My thoughts on the Gender Pay Gap


As a man, securing equal pay has been a mission of mine since becoming an MP in 1997. It is shocking to me that pay inequality – being paid less as a woman for doing work which is of equal value and demands equal skill – is still a factor for women across the UK. In the East-Midlands the gender pay gap for full time work is 12%, higher than the UK average of 9.4%.

I feel a major factor is due to our cultural attitude which must change. New research by Childwise published today has revealed that the gender pay gap begins early in childhood and at home with boys receiving 20% more pocket money than girls. Between the ages of 11 and 16 the gap grows to 30%, with boys receiving an average weekly income of £17.80 and girls of the same age lagging behind with £12.50.  Clearly as a society we are giving our sons and daughters different lessons about money and financial management. This is not the case for all parents, but the economic inequality the girls surveyed faced, is something that will continue throughout their lives. We need to ask the fundamental question of who and what we value and ask why it is that we don’t value women and the work they do equally– paid or unpaid. Equal value goes to the heart of the fight for pay equality, because the reality is that if it is a sector dominated by women the pay will be lower. 

There are many other reasons why the pay gap exists; ingrained discrimination, the dominance of men in the best paid positions, unequal caring responsibilities and so on have created a gender pay gap that currently stands at 18.1 per cent for all employees (including part time workers).

 There needs to be more practical action to tackle this inequality head on, which Labour spearheaded with the Equality Act in 2010. Under section 78 of Labour’s Equality Act 2010 legislation was passed to introduce mandatory pay audits, under which companies that employ more than 250 people have to publish details of their male and female staff’s pay.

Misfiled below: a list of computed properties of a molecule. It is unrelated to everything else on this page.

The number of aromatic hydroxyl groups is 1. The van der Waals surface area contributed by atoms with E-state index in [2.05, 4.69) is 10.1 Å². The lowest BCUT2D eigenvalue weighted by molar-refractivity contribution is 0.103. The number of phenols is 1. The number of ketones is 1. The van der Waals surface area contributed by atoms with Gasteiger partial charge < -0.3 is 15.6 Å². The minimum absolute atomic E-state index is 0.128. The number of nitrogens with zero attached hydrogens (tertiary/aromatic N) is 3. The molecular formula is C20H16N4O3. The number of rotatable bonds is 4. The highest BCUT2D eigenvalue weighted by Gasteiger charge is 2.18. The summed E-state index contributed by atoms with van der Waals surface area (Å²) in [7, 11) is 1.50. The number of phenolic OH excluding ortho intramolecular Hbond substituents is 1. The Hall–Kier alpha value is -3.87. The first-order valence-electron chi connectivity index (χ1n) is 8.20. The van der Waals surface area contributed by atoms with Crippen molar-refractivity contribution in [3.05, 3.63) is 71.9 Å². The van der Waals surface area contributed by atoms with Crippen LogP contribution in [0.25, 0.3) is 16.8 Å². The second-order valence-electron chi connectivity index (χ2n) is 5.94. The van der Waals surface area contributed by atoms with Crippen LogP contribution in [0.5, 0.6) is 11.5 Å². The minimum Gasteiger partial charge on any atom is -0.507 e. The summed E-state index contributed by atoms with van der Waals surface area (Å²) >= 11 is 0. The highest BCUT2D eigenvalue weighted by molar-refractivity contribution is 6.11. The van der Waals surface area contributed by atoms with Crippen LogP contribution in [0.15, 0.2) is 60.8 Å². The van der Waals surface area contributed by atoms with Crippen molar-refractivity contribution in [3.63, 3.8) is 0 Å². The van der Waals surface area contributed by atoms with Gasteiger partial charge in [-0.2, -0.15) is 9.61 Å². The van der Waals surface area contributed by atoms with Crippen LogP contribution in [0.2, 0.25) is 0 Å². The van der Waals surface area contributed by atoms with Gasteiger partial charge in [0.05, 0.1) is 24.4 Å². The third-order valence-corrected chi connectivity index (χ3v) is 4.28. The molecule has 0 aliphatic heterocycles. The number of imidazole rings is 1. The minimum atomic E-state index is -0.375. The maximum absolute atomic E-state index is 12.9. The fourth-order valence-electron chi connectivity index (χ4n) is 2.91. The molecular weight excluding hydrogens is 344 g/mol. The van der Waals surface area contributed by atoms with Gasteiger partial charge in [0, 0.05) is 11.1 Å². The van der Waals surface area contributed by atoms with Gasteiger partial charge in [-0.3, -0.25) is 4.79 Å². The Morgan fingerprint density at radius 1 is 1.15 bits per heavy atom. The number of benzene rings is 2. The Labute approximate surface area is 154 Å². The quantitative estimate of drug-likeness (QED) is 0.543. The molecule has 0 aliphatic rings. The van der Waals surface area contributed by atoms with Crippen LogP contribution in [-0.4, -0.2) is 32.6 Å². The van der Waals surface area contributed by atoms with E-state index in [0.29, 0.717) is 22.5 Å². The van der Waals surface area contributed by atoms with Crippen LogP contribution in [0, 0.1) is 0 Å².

Today a Delegated Legislation Committee has finally voted and passed the Gender Pay Gap Information Regulations. The first such publications will be on 5 April 2018.  It has taken nearly seven years, for the Tories to bring into force a simple piece of legislation that Labour passed 7 years ago.

 The government have chosen to omit any sanctions or consequences if a company fails to comply. This lack of compliance sanctions is disappointing to me and makes me question how effective the legislation in closing the gender pay gap will be. There also needs to be a clear strategy to address chronic low paid, low progression sectors such as retail, care and hospitality where many women work.

Finally, I also challenge the Minister to question why women are being forced to pay for the failures of Tory Austerity. As of the last Autumn Statement, according to the House of Commons Library, 86% of net savings to the treasury through tax and benefit changes since 2010 have come from women. Ahead of the spring statement the government should be outlining how they plan to tackle economic inequality for women. So whilst I welcome any legislation from this government that moves towards ending gender economic inequality, it took too long and needs to go further. Lastly it is important that men speak out on this issue. As this is a matter for all of us.